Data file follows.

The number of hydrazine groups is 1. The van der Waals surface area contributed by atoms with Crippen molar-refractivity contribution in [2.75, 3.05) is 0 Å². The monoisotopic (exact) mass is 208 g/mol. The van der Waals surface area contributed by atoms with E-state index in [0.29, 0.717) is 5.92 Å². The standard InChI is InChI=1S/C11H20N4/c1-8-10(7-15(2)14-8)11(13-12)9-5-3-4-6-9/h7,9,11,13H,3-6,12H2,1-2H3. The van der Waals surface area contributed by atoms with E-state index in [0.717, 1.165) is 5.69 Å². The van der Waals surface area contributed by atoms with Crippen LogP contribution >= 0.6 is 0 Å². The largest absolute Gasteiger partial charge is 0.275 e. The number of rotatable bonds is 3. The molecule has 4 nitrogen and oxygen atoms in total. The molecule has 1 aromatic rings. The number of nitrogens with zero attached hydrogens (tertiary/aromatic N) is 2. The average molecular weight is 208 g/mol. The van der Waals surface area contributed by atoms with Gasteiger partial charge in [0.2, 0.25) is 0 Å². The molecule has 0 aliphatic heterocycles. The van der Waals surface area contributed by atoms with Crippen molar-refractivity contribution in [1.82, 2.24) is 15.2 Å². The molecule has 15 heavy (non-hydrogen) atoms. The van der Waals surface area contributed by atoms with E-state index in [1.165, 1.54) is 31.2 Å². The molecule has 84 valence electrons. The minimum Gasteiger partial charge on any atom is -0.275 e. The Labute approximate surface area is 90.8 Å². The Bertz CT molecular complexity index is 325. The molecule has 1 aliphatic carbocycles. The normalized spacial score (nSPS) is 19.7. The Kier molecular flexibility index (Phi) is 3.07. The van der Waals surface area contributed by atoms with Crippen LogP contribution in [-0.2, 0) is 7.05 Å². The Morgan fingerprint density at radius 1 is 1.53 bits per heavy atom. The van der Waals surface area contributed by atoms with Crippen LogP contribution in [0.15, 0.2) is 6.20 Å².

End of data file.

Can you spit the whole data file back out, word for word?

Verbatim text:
The number of hydrazine groups is 1. The van der Waals surface area contributed by atoms with Crippen molar-refractivity contribution in [2.75, 3.05) is 0 Å². The monoisotopic (exact) mass is 208 g/mol. The van der Waals surface area contributed by atoms with E-state index in [0.29, 0.717) is 5.92 Å². The standard InChI is InChI=1S/C11H20N4/c1-8-10(7-15(2)14-8)11(13-12)9-5-3-4-6-9/h7,9,11,13H,3-6,12H2,1-2H3. The van der Waals surface area contributed by atoms with E-state index in [0.717, 1.165) is 5.69 Å². The van der Waals surface area contributed by atoms with Crippen LogP contribution >= 0.6 is 0 Å². The largest absolute Gasteiger partial charge is 0.275 e. The number of rotatable bonds is 3. The molecule has 4 nitrogen and oxygen atoms in total. The molecule has 1 aromatic rings. The number of nitrogens with zero attached hydrogens (tertiary/aromatic N) is 2. The average molecular weight is 208 g/mol. The van der Waals surface area contributed by atoms with Gasteiger partial charge in [0.2, 0.25) is 0 Å². The molecule has 0 aliphatic heterocycles. The van der Waals surface area contributed by atoms with Crippen molar-refractivity contribution in [1.82, 2.24) is 15.2 Å². The molecule has 15 heavy (non-hydrogen) atoms. The van der Waals surface area contributed by atoms with E-state index in [1.165, 1.54) is 31.2 Å². The molecule has 84 valence electrons. The minimum Gasteiger partial charge on any atom is -0.275 e. The Labute approximate surface area is 90.8 Å². The Bertz CT molecular complexity index is 325. The molecule has 1 aliphatic carbocycles. The normalized spacial score (nSPS) is 19.7. The Kier molecular flexibility index (Phi) is 3.07. The van der Waals surface area contributed by atoms with Crippen LogP contribution in [-0.2, 0) is 7.05 Å². The Morgan fingerprint density at radius 1 is 1.53 bits per heavy atom. The van der Waals surface area contributed by atoms with Crippen LogP contribution in [0.15, 0.2) is 6.20 Å².